Critique of the Capital Budgeting Models

Introduction

Capital budgeting techniques refer to the methods used by a firm to appraise its projects. These capital budgeting decisions are essential to an organization’s success because they involve huge cash outlay; when committed, a project becomes sunk cost. Secondly, a firm must decide on the most viable project to invest in, and it must decide on how to get funds to repay the committed funds.

Models of Capital Budgeting

Capital budgeting models are Net Present Value (NPV), Pay Back Period, profitability models (PI), Internal Rate of Return (IRR), and the Accounting Rate of Return (ARR) (Cooper, Morgan, Redman, & Smith, 2002, p.16)

Critique of the Models

Whenever a firm invests, there are several years the firm has to wait until it recovers the initial investment usually referred to as the payback period.

Cooper et al. (2002) state, “there is a lot of criticism advanced towards the PBP and ARR methods of project appraisal because they ignore the time value of money and the size of the investment” (p. 16). The method does not consider the cash flow during the whole process. Due to this, the method fails to measure the profit attributable to a project; rather it calculates the period required to repay the initial cash outlay. PBP does not give precise criteria for decision-making, especially in cases when the company has a problem in deciding the minimum acceptable payback period. The method is inconsistent with the firm’s objective of wealth maximization. Moreover, the PBP does not consider the returns from the investment after the recovery of the initial cash outlay.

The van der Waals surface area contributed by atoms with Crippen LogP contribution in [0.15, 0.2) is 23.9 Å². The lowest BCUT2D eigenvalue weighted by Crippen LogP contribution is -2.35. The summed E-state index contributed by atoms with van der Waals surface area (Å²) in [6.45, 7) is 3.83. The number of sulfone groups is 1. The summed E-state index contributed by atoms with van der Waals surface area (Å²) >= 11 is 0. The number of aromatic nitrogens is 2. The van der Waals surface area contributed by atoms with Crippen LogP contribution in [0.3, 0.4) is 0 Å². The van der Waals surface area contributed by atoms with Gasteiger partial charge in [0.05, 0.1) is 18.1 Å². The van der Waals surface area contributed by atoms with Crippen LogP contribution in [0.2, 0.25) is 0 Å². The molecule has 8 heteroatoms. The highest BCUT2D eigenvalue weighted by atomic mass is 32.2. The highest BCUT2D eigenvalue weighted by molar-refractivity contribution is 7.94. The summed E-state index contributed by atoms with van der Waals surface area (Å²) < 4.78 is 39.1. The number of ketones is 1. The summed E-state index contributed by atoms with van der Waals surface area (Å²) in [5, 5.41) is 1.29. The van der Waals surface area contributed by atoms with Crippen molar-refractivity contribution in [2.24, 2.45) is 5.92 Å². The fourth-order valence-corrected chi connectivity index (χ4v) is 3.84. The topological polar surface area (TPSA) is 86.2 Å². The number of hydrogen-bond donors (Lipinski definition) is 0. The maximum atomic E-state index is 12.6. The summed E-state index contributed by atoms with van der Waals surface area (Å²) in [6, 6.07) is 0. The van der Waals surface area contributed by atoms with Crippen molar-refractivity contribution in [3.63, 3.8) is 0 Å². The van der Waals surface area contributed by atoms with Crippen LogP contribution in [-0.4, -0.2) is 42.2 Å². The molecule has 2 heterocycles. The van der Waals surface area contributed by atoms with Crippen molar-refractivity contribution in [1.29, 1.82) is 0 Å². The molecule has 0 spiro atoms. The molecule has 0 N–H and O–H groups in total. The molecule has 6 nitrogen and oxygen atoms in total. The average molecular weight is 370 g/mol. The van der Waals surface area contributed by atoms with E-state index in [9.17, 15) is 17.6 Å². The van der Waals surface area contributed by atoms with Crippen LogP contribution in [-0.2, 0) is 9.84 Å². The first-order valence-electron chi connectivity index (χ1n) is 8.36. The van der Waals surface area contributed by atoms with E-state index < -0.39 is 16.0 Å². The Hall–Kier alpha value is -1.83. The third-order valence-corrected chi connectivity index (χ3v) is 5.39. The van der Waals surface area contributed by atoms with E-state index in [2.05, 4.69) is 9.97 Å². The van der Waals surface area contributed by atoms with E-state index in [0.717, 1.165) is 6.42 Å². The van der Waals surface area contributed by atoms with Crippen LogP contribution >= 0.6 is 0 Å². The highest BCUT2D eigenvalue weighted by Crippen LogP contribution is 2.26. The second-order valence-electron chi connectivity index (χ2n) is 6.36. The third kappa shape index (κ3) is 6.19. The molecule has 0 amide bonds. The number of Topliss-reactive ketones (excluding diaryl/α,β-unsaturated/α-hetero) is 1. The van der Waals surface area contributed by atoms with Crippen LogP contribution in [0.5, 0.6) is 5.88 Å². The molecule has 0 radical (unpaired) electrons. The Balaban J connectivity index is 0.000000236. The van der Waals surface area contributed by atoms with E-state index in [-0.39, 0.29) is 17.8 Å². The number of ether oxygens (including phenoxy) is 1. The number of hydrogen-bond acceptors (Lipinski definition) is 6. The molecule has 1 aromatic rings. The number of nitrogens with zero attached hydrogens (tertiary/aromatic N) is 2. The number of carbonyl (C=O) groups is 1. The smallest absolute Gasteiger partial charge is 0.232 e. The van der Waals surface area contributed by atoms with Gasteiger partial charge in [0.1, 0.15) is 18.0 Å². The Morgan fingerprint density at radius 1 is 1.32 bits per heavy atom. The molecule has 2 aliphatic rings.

On the other hand, the difference between the present cash inflows and outflow is the Net Present Value. A firm accepts a project if it generates a positive NPV and when the NPV is negative, the firm rejects the project, and it becomes indifferent when the NPV is zero. The criticism of NPV is that it does not consider the size of the project. “NPV assumes that the intermediate cash flows of the project are reinvested at the required return” (Cooper et al., 2012, p.16).

PI has faced criticism due to its inconsistency in maximizing shareholders’ wealth, and it assumes that the discount rate is consistent and known, which may not be the case.

Managers who use the models criticize the initial cash inflow less than the cash outflow (net cash flow) method because the decisions reached from using the models do not coincide with the net cash flow method. This makes the decision-makers hesitant in arriving at decisions based on the unsure cash flows. This shows that they do not trust the models fully. “The choice of discount rates to use in this model is also of concern. An inappropriate discount rate gives a low net present value or a high hurdle rate leading to a negative signal about the project” (Cooper et al., 2012, p.16).

Another issue raised by the models is comparison. According to Cooper et al (2012), “managers assume that without the project the status quo will remain while in reality”; what is more, conditions will be different depending on changes within the environment. One has to carefully and in detail take a look at the conditions that “exist without the projects and with the project in order to ensure correct comparison with appropriate benchmark” (p. 16).

Conclusion

The other criticism of the model is that the decision has to rely on quantifiable cash flows only. With a high-tech environment, projects involve total redesign of the manufacturing environment to improve on the qualitative aspect of the firm. However, it is impossible to quantify the benefits of such systems. The idea of improving customer satisfaction through innovation requires refitting the organizations’ systems. It is not easy to deduce the benefits derived from these systems.

Reference

Cooper, W. D., Morgan, R. G., Redman, A., & Smith, M. (2002). Capital budgeting models: theory vs. practice. Business Forum 26(1/2), 15-19.

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